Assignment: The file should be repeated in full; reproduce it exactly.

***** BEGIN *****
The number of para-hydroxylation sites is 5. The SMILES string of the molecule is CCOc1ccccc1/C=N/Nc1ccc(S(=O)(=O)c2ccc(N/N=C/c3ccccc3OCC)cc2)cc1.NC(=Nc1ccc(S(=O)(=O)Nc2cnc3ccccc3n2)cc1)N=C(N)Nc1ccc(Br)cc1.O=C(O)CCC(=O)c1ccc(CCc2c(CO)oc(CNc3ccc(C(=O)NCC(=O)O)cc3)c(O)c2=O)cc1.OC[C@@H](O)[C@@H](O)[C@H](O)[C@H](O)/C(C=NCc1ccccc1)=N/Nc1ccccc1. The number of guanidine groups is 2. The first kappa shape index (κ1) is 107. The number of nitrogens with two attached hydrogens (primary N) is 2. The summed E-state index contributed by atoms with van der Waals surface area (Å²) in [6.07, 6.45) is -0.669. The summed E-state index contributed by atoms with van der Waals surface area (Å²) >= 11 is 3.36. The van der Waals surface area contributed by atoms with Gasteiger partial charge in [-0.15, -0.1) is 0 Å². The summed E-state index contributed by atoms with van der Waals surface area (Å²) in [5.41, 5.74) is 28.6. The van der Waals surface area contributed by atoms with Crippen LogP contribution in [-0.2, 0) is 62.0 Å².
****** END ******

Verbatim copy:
The number of para-hydroxylation sites is 5. The SMILES string of the molecule is CCOc1ccccc1/C=N/Nc1ccc(S(=O)(=O)c2ccc(N/N=C/c3ccccc3OCC)cc2)cc1.NC(=Nc1ccc(S(=O)(=O)Nc2cnc3ccccc3n2)cc1)N=C(N)Nc1ccc(Br)cc1.O=C(O)CCC(=O)c1ccc(CCc2c(CO)oc(CNc3ccc(C(=O)NCC(=O)O)cc3)c(O)c2=O)cc1.OC[C@@H](O)[C@@H](O)[C@H](O)[C@H](O)/C(C=NCc1ccccc1)=N/Nc1ccccc1. The number of guanidine groups is 2. The first kappa shape index (κ1) is 107. The number of nitrogens with two attached hydrogens (primary N) is 2. The summed E-state index contributed by atoms with van der Waals surface area (Å²) in [6.07, 6.45) is -0.669. The summed E-state index contributed by atoms with van der Waals surface area (Å²) >= 11 is 3.36. The van der Waals surface area contributed by atoms with Gasteiger partial charge in [-0.15, -0.1) is 0 Å². The summed E-state index contributed by atoms with van der Waals surface area (Å²) in [5.41, 5.74) is 28.6. The van der Waals surface area contributed by atoms with Crippen LogP contribution in [-0.2, 0) is 62.0 Å².